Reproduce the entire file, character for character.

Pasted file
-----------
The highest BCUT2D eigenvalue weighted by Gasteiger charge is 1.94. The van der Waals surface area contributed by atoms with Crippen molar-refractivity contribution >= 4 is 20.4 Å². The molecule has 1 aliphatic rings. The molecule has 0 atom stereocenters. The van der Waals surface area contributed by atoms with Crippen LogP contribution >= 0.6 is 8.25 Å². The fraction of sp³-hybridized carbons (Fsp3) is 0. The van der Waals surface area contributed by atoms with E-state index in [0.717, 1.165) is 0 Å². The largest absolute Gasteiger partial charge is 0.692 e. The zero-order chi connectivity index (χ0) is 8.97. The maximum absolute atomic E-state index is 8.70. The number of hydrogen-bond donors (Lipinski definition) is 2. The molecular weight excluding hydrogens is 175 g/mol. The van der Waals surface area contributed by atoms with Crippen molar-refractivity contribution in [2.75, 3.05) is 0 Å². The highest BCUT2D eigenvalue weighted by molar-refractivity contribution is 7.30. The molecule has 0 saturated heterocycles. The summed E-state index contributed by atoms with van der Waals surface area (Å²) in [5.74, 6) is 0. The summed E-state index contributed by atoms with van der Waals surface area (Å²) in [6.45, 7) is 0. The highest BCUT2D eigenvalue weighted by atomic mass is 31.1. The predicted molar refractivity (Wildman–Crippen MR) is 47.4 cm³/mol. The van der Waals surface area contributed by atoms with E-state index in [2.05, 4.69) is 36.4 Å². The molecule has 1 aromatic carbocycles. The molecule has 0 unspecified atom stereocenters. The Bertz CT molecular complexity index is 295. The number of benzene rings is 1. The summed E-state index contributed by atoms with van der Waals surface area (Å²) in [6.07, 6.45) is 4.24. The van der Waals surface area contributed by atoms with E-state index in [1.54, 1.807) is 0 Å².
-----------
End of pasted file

The highest BCUT2D eigenvalue weighted by Gasteiger charge is 1.94. The van der Waals surface area contributed by atoms with Crippen molar-refractivity contribution >= 4 is 20.4 Å². The molecule has 1 aliphatic rings. The molecule has 0 atom stereocenters. The van der Waals surface area contributed by atoms with Crippen LogP contribution >= 0.6 is 8.25 Å². The fraction of sp³-hybridized carbons (Fsp3) is 0. The van der Waals surface area contributed by atoms with E-state index in [0.717, 1.165) is 0 Å². The largest absolute Gasteiger partial charge is 0.692 e. The zero-order chi connectivity index (χ0) is 8.97. The maximum absolute atomic E-state index is 8.70. The number of hydrogen-bond donors (Lipinski definition) is 2. The molecular weight excluding hydrogens is 175 g/mol. The van der Waals surface area contributed by atoms with Crippen molar-refractivity contribution in [2.75, 3.05) is 0 Å². The highest BCUT2D eigenvalue weighted by molar-refractivity contribution is 7.30. The molecule has 0 saturated heterocycles. The summed E-state index contributed by atoms with van der Waals surface area (Å²) in [5.74, 6) is 0. The summed E-state index contributed by atoms with van der Waals surface area (Å²) in [6.45, 7) is 0. The highest BCUT2D eigenvalue weighted by atomic mass is 31.1. The predicted molar refractivity (Wildman–Crippen MR) is 47.4 cm³/mol. The van der Waals surface area contributed by atoms with E-state index in [2.05, 4.69) is 36.4 Å². The molecule has 1 aromatic carbocycles. The molecule has 0 unspecified atom stereocenters. The Bertz CT molecular complexity index is 295. The number of benzene rings is 1. The summed E-state index contributed by atoms with van der Waals surface area (Å²) in [6.07, 6.45) is 4.24. The van der Waals surface area contributed by atoms with E-state index in [1.54, 1.807) is 0 Å².